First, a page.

It is common belief that the age of colonialism is of the past. This may be true of political colonialism, that is, one nation taking over another territory usually from another continent, lording it over the people there, getting their natural and human resources, and imposing their system of governance. Colonialism brings with it ideas of control, exploitation and imposition. Yes, political and military colonialism may now be of the past, but the practice of control, exploitation and imposition over other countries and peoples is still very much alive today. We see this clearly in terms of economics and finance. The former colonialists continue their colonizing influence by controlling the financial and economic situations of their former colonies. Their colonies are still tied up, and even controlled by them, economically, usually through their transnational corporations and the local elites that are beholden to them. In a way China is engaging in this economic colonialism all over the world. The poor countries are ensnared to it by loans and mega-projects.
There is another kind of colonialism that the Popes are warning us about—ideological colonialism. This is the imposition of beliefs and ideologies, usually coming from the West. These beliefs and outlooks are presented as “progress” and they are imposed on other countries, cultures and religions in the name of development. Unfortunately, some UN agencies become agents of this form of colonialism. In fact, the adoption of these lifestyles are presented as preconditions for receiving “economic aids” from the so-called “developed” countries. To make them more palatable, these lifestyles are presented as “human rights” that all people should adopt if they want to “progress.” Some of the concrete examples of this ideological colonialism is the imposition of the “right to abortion”, contraceptive ideologies presented as “reproductive rights”, the gender ideologies which espouse the right to same-sex marriages, and the myth that population is a hindrance to development.”
On this last matter, Pope Benedict taught: “To consider population increase as the primary cause of underdevelopment is mistaken, even from an economic point of view. Due attention must be given to responsible procreation, which among other things has a positive contribution to make to integral human development…Morally responsible openness to life represents a rich solid and economic resource. Populous nations have been able to emerge from poverty thanks not least to the size of their population and the talents of their people.” (Caritas in Veritate, 44) Pope Francis adds: “To blame population growth instead of extreme and selective consumerism on the part of some is one way of refusing to face issues.” (Laudato Si’, 50).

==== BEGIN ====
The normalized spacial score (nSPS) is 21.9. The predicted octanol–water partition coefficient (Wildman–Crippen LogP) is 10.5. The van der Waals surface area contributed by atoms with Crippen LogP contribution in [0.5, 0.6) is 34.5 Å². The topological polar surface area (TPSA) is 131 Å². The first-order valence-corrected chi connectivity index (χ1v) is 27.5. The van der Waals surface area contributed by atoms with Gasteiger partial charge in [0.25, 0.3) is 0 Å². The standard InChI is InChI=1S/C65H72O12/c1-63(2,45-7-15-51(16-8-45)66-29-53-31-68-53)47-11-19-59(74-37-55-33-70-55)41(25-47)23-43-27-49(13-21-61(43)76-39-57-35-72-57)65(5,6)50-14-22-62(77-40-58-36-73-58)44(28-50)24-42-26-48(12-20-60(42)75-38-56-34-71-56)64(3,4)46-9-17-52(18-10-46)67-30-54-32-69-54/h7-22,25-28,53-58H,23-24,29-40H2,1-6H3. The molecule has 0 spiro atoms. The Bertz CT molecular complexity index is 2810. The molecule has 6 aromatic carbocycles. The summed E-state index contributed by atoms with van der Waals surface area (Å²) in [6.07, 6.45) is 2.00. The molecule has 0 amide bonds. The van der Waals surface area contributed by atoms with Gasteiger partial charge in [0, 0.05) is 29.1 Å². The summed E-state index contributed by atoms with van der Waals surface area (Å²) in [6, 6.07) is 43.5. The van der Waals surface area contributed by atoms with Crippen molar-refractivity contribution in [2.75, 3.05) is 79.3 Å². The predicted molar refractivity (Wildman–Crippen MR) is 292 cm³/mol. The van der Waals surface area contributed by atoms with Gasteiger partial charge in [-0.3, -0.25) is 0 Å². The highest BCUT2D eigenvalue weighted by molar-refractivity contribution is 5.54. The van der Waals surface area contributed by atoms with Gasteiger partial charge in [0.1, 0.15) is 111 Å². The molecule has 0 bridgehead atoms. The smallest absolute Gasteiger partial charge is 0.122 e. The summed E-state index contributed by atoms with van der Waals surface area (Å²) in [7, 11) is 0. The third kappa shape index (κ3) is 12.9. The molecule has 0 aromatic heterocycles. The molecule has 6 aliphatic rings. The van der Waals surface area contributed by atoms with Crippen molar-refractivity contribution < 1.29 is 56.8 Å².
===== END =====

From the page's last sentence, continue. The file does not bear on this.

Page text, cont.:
Environmental ecology is now on the vogue but Western gender ideology do not speak of human ecology. Pope Benedict wrote: “The Church as a responsibility towards creation and she must assert this responsibility in the public sphere. She must defend not only earth, water and air as gifts of creation that belongs to everyone. She must above all protect mankind from self-destruction. There is need for human ecology…The book of nature is one and indivisible: it takes in not only the environment but also life, sexuality, marriage, the family, social relations: on a word, integral human development. Our duties towards the environment are linked to our duties towards the human person, considered in himself and in relation to others. (Caritas in Veritate, 51) Ecology asks for great respect for the gifts of nature, plus the gift of our bodies, which is goes against gender ideology which espouses choice, even on the bodies that we are given. “The acceptance of our bodies as God’s gift is vital for welcoming and accepting the entire world as a gift from the Father and our common home, whereas thinking that we enjoy absolute control over our own bodies turns, often subtly, into thinking that we enjoy absolute power over creation.” (Pope Francis, Laudato Si’, 155)
We should be very discerning because foreign ideas and outlooks are being imposed on us. Colonialism is still very much alive. The more economically and technologically powerful countries want to impose their worldviews to the rest of the world. This too is colonialism.
–Guest editorial: Bishop Broderick Pabillo